2. Ezekiel 16:15-34 -The dainties and rich attire enjoyed by the highly favoured bride become a snare to her. These represent blessings of a material order bestowed by Jehovah on Jerusalem. Throughout the chapter nothing is said of the imparting of spiritual privileges, or of a moral change wrought in the heart of Jerusalem. The gifts of Jehovah are conferred on one incapable of responding to the care and affection that had been lavished on her. The inborn taint of her nature, the hereditary immorality of her heathen ancestors, breaks out in a career of licentiousness in which all the advantages of her proud position are prostituted to the vilest ends. "As is the mother, so is her daughter" (Ezekiel 16:44); and Jerusalem betrayed her true origin by the readiness with which she took to evil courses as soon as she had the opportunity. The "whoredom" in which the prophet sums up his indictment against his people is chiefly the sin of idolatry. The figure may have been suggested by the fact that actual lewdness of the most flagrant kind was a conspicuous element in the form of idolatry to which Israel first succumbed-the worship of the Canaanite Baals. But in the hands of the prophets it has a deeper and more spiritual import than this. It signified the violation of all the sacred moral obligations which are enshrined in human marriage, or, in other words, the abandonment of an ethical religion for one in which the powers of nature were regarded as the highest revelation of the divine. To the mind of the prophet it made no difference whether the object of worship was called by the name of Jehovah or of Baal: the character of the worship determined the quality of the religion; and in the one case, as in the other, it was idolatry, or "whoredom."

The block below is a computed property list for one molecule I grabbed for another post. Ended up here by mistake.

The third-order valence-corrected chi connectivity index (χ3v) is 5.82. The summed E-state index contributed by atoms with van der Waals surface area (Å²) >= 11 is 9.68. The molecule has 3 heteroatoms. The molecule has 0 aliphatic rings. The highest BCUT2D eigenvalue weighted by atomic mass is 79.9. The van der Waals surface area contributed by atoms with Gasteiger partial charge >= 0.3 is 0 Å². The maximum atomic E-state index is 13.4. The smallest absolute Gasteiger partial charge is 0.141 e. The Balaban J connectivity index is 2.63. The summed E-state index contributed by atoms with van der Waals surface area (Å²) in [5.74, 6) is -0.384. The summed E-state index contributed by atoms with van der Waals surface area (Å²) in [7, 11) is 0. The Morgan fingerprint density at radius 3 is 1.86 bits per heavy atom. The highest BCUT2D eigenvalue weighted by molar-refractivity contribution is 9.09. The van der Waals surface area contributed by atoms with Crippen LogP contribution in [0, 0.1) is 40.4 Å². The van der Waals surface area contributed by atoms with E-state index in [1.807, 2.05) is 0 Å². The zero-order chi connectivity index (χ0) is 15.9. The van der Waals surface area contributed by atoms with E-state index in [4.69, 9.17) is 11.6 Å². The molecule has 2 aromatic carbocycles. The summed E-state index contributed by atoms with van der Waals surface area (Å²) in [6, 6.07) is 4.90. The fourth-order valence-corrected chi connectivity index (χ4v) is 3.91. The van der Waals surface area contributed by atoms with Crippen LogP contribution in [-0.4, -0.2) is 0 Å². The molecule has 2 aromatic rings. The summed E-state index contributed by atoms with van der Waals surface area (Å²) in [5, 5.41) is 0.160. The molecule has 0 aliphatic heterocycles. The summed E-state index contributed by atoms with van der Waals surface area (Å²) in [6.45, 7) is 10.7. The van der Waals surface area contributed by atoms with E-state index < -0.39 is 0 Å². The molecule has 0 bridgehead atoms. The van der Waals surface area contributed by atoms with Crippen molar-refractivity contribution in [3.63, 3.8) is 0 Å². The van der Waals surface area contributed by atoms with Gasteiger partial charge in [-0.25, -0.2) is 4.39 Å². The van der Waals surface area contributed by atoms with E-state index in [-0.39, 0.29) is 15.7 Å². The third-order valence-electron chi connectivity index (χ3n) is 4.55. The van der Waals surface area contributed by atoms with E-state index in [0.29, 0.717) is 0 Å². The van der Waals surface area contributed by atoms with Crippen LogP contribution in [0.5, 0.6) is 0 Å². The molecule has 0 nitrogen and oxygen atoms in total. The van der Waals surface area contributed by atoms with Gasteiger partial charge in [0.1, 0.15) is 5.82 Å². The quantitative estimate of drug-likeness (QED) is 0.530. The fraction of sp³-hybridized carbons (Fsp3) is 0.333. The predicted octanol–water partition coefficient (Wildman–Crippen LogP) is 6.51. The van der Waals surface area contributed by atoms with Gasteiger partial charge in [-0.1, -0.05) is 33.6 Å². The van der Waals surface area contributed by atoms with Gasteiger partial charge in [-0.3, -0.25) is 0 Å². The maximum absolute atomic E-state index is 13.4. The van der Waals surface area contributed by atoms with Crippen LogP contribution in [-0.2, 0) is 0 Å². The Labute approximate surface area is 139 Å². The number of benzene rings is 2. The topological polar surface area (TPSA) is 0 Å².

Two stages in the idolatry of Israel appear to be distinguished in this part of the chapter. The first is the naive, half-conscious heathenism which crept in insensibly through contact with Phoenician and Canaanite neighbours (Ezekiel 16:15-25). The tokens of Jerusalem’s implication in this sin were everywhere. The "high places" with their tents and clothed images (Ezekiel 16:17), and the offerings set forth before these objects of adoration, were undoubtedly of Canaanitish origin, and their preservation to the fall of the kingdom was a standing witness to the source to which Israel owed her earliest and dearest "abominations." We learn that this phase of idolatry culminated in the atrocious rite of human sacrifice (Ezekiel 16:20-21). The immolation of children to Baal or Molech was a common practice amongst the nations surrounding Israel, and when introduced there seems to have been regarded as part of the worship of Jehovah. What Ezekiel here asserts is that the practice came through Israel’s illicit commerce with the gods of Canaan, and there is no question that this is historically true. The allegory exhibits the sin in its unnatural heinousness. The idealised city is the mother of her citizens, the children are Jehovah’s children and her own, yet she has taken them and offered them up to the false lovers she so madly pursued. Such was her feverish passion for idolatry that the dearest and most sacred ties of nature were ruthlessly severed at the bidding of a perverted religious sense.